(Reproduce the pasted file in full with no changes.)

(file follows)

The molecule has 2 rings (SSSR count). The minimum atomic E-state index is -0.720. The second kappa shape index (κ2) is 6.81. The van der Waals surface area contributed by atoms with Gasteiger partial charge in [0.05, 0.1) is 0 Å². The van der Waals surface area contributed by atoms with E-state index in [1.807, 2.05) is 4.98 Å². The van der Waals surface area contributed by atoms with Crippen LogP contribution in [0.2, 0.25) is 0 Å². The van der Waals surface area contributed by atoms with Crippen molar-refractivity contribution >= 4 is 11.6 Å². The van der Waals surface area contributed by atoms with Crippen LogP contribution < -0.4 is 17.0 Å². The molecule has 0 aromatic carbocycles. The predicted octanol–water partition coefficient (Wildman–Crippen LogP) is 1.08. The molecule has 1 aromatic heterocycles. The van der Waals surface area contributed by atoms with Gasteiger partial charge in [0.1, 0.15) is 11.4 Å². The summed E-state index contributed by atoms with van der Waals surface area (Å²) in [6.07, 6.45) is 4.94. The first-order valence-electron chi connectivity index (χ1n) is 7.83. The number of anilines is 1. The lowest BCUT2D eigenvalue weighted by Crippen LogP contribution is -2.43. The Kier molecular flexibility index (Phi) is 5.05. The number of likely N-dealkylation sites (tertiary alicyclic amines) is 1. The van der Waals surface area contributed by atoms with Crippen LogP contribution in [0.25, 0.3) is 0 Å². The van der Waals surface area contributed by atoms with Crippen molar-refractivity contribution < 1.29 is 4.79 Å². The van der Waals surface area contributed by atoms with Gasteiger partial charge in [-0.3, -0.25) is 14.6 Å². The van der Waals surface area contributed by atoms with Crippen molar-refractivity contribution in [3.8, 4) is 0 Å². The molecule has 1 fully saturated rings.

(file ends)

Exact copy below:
The molecule has 2 rings (SSSR count). The minimum atomic E-state index is -0.720. The second kappa shape index (κ2) is 6.81. The van der Waals surface area contributed by atoms with Gasteiger partial charge in [0.05, 0.1) is 0 Å². The van der Waals surface area contributed by atoms with E-state index in [1.807, 2.05) is 4.98 Å². The van der Waals surface area contributed by atoms with Crippen LogP contribution in [0.2, 0.25) is 0 Å². The van der Waals surface area contributed by atoms with Crippen molar-refractivity contribution >= 4 is 11.6 Å². The van der Waals surface area contributed by atoms with Crippen LogP contribution < -0.4 is 17.0 Å². The molecule has 0 aromatic carbocycles. The predicted octanol–water partition coefficient (Wildman–Crippen LogP) is 1.08. The molecule has 1 aromatic heterocycles. The van der Waals surface area contributed by atoms with Gasteiger partial charge in [0.1, 0.15) is 11.4 Å². The summed E-state index contributed by atoms with van der Waals surface area (Å²) in [6.07, 6.45) is 4.94. The first-order valence-electron chi connectivity index (χ1n) is 7.83. The number of anilines is 1. The lowest BCUT2D eigenvalue weighted by Crippen LogP contribution is -2.43. The Kier molecular flexibility index (Phi) is 5.05. The number of likely N-dealkylation sites (tertiary alicyclic amines) is 1. The van der Waals surface area contributed by atoms with Crippen LogP contribution in [0.25, 0.3) is 0 Å². The van der Waals surface area contributed by atoms with Crippen molar-refractivity contribution < 1.29 is 4.79 Å². The van der Waals surface area contributed by atoms with Gasteiger partial charge in [-0.3, -0.25) is 14.6 Å². The van der Waals surface area contributed by atoms with Crippen molar-refractivity contribution in [3.8, 4) is 0 Å². The molecule has 1 fully saturated rings.